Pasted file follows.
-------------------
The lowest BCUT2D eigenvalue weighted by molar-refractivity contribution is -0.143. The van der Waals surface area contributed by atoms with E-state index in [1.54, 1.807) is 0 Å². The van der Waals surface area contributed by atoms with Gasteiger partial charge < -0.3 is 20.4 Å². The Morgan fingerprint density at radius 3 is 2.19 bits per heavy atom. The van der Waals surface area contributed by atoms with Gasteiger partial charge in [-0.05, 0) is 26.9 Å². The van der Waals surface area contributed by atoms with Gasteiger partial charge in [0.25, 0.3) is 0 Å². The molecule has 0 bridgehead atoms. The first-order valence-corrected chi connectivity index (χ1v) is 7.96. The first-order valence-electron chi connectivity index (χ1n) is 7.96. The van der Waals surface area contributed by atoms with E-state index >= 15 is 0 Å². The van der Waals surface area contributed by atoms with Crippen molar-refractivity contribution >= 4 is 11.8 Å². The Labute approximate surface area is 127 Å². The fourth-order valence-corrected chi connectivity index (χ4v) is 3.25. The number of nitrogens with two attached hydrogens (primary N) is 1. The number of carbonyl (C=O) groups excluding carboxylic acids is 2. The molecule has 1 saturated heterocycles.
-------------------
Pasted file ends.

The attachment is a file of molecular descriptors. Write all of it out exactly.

The lowest BCUT2D eigenvalue weighted by molar-refractivity contribution is -0.143. The van der Waals surface area contributed by atoms with E-state index in [1.54, 1.807) is 0 Å². The van der Waals surface area contributed by atoms with Gasteiger partial charge < -0.3 is 20.4 Å². The Morgan fingerprint density at radius 3 is 2.19 bits per heavy atom. The van der Waals surface area contributed by atoms with Gasteiger partial charge in [-0.05, 0) is 26.9 Å². The van der Waals surface area contributed by atoms with Gasteiger partial charge in [0.25, 0.3) is 0 Å². The molecule has 0 bridgehead atoms. The first-order valence-corrected chi connectivity index (χ1v) is 7.96. The first-order valence-electron chi connectivity index (χ1n) is 7.96. The van der Waals surface area contributed by atoms with E-state index >= 15 is 0 Å². The van der Waals surface area contributed by atoms with Crippen molar-refractivity contribution >= 4 is 11.8 Å². The Labute approximate surface area is 127 Å². The fourth-order valence-corrected chi connectivity index (χ4v) is 3.25. The number of nitrogens with two attached hydrogens (primary N) is 1. The number of carbonyl (C=O) groups excluding carboxylic acids is 2. The molecule has 1 saturated heterocycles.